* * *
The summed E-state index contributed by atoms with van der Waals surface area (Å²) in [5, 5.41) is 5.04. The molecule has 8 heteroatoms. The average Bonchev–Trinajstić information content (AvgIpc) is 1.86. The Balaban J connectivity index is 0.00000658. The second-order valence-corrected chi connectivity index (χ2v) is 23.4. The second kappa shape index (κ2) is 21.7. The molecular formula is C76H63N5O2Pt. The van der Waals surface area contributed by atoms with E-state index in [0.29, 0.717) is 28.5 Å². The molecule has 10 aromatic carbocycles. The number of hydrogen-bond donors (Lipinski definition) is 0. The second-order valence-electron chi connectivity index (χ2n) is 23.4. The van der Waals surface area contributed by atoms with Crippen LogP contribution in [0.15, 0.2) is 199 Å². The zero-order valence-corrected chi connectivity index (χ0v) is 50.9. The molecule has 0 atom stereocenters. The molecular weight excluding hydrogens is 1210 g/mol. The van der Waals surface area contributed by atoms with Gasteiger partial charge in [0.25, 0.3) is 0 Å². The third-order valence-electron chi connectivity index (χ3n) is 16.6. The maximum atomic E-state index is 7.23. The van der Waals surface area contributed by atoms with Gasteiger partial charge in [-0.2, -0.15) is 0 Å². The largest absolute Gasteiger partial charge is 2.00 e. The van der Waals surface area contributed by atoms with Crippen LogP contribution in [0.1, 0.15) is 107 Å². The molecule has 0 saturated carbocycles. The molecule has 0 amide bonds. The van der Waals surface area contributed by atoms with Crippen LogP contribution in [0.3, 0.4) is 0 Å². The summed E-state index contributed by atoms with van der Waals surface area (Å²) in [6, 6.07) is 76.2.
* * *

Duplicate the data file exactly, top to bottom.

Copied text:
The summed E-state index contributed by atoms with van der Waals surface area (Å²) in [5, 5.41) is 5.04. The molecule has 8 heteroatoms. The average Bonchev–Trinajstić information content (AvgIpc) is 1.86. The Balaban J connectivity index is 0.00000658. The second-order valence-corrected chi connectivity index (χ2v) is 23.4. The second kappa shape index (κ2) is 21.7. The molecular formula is C76H63N5O2Pt. The van der Waals surface area contributed by atoms with E-state index in [0.29, 0.717) is 28.5 Å². The molecule has 10 aromatic carbocycles. The number of hydrogen-bond donors (Lipinski definition) is 0. The second-order valence-electron chi connectivity index (χ2n) is 23.4. The van der Waals surface area contributed by atoms with Crippen LogP contribution in [0.15, 0.2) is 199 Å². The zero-order valence-corrected chi connectivity index (χ0v) is 50.9. The molecule has 0 atom stereocenters. The molecular weight excluding hydrogens is 1210 g/mol. The van der Waals surface area contributed by atoms with Gasteiger partial charge in [0.25, 0.3) is 0 Å². The third-order valence-electron chi connectivity index (χ3n) is 16.6. The maximum atomic E-state index is 7.23. The van der Waals surface area contributed by atoms with Gasteiger partial charge in [-0.2, -0.15) is 0 Å². The largest absolute Gasteiger partial charge is 2.00 e. The van der Waals surface area contributed by atoms with Crippen LogP contribution in [0.1, 0.15) is 107 Å². The molecule has 0 saturated carbocycles. The molecule has 0 amide bonds. The van der Waals surface area contributed by atoms with Crippen LogP contribution in [0.3, 0.4) is 0 Å². The summed E-state index contributed by atoms with van der Waals surface area (Å²) in [6, 6.07) is 76.2.